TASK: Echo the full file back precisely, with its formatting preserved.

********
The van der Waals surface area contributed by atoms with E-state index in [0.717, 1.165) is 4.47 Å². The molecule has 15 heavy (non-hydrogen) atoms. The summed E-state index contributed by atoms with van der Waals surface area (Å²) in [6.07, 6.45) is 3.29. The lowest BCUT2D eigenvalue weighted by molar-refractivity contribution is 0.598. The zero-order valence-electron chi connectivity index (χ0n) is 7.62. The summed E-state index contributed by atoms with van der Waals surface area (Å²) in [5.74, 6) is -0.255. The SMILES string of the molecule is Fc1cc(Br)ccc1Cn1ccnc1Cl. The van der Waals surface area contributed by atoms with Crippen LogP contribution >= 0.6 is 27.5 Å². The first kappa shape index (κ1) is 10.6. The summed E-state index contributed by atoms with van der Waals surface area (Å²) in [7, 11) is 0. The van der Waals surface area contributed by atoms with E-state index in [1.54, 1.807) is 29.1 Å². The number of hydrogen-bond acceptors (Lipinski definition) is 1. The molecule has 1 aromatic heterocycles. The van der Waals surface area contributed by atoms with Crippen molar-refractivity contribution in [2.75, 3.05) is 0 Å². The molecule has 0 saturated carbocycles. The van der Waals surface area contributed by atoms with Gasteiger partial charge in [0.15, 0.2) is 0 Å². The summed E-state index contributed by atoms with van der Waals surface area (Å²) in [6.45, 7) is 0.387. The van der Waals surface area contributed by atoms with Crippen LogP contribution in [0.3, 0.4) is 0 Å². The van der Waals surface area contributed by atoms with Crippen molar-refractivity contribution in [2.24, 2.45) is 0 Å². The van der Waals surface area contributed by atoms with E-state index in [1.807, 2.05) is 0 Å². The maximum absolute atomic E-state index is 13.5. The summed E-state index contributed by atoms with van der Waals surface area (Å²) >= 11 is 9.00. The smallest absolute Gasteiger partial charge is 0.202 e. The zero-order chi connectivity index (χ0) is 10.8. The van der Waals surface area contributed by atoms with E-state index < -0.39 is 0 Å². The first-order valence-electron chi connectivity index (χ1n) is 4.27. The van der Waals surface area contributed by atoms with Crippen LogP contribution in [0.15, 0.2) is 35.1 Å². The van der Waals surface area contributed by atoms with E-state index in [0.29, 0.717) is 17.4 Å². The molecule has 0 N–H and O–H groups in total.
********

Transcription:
The van der Waals surface area contributed by atoms with E-state index in [0.717, 1.165) is 4.47 Å². The molecule has 15 heavy (non-hydrogen) atoms. The summed E-state index contributed by atoms with van der Waals surface area (Å²) in [6.07, 6.45) is 3.29. The lowest BCUT2D eigenvalue weighted by molar-refractivity contribution is 0.598. The zero-order valence-electron chi connectivity index (χ0n) is 7.62. The summed E-state index contributed by atoms with van der Waals surface area (Å²) in [5.74, 6) is -0.255. The SMILES string of the molecule is Fc1cc(Br)ccc1Cn1ccnc1Cl. The van der Waals surface area contributed by atoms with Crippen LogP contribution >= 0.6 is 27.5 Å². The first kappa shape index (κ1) is 10.6. The summed E-state index contributed by atoms with van der Waals surface area (Å²) in [7, 11) is 0. The van der Waals surface area contributed by atoms with E-state index in [1.54, 1.807) is 29.1 Å². The number of hydrogen-bond acceptors (Lipinski definition) is 1. The molecule has 1 aromatic heterocycles. The van der Waals surface area contributed by atoms with Crippen molar-refractivity contribution in [2.75, 3.05) is 0 Å². The molecule has 0 saturated carbocycles. The van der Waals surface area contributed by atoms with Gasteiger partial charge in [0.15, 0.2) is 0 Å². The summed E-state index contributed by atoms with van der Waals surface area (Å²) in [6.45, 7) is 0.387. The van der Waals surface area contributed by atoms with Crippen LogP contribution in [0.3, 0.4) is 0 Å². The van der Waals surface area contributed by atoms with Crippen molar-refractivity contribution in [2.24, 2.45) is 0 Å². The van der Waals surface area contributed by atoms with E-state index in [1.807, 2.05) is 0 Å². The maximum absolute atomic E-state index is 13.5. The summed E-state index contributed by atoms with van der Waals surface area (Å²) >= 11 is 9.00. The smallest absolute Gasteiger partial charge is 0.202 e. The zero-order chi connectivity index (χ0) is 10.8. The van der Waals surface area contributed by atoms with E-state index < -0.39 is 0 Å². The first-order valence-electron chi connectivity index (χ1n) is 4.27. The van der Waals surface area contributed by atoms with Crippen LogP contribution in [0.15, 0.2) is 35.1 Å². The van der Waals surface area contributed by atoms with E-state index in [0.29, 0.717) is 17.4 Å². The molecule has 0 N–H and O–H groups in total.